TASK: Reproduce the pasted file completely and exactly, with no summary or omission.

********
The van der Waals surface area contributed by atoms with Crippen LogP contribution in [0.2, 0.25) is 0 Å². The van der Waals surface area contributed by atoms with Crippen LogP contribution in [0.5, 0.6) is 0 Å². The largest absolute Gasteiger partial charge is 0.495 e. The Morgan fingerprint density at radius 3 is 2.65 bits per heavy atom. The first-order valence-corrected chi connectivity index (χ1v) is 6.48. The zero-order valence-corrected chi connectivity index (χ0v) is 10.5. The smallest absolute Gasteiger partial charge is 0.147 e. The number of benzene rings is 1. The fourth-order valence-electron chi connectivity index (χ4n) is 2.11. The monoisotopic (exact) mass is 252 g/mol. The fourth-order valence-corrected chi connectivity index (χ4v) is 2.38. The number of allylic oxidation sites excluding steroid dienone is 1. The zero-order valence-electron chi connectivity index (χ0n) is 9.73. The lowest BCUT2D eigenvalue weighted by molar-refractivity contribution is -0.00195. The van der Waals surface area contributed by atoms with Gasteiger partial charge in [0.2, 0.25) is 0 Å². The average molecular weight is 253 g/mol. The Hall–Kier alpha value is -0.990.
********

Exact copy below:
The van der Waals surface area contributed by atoms with Crippen LogP contribution in [0.2, 0.25) is 0 Å². The van der Waals surface area contributed by atoms with Crippen LogP contribution in [0.5, 0.6) is 0 Å². The largest absolute Gasteiger partial charge is 0.495 e. The Morgan fingerprint density at radius 3 is 2.65 bits per heavy atom. The first-order valence-corrected chi connectivity index (χ1v) is 6.48. The zero-order valence-corrected chi connectivity index (χ0v) is 10.5. The smallest absolute Gasteiger partial charge is 0.147 e. The number of benzene rings is 1. The fourth-order valence-electron chi connectivity index (χ4n) is 2.11. The monoisotopic (exact) mass is 252 g/mol. The fourth-order valence-corrected chi connectivity index (χ4v) is 2.38. The number of allylic oxidation sites excluding steroid dienone is 1. The zero-order valence-electron chi connectivity index (χ0n) is 9.73. The lowest BCUT2D eigenvalue weighted by molar-refractivity contribution is -0.00195. The van der Waals surface area contributed by atoms with Gasteiger partial charge in [0.2, 0.25) is 0 Å². The average molecular weight is 253 g/mol. The Hall–Kier alpha value is -0.990.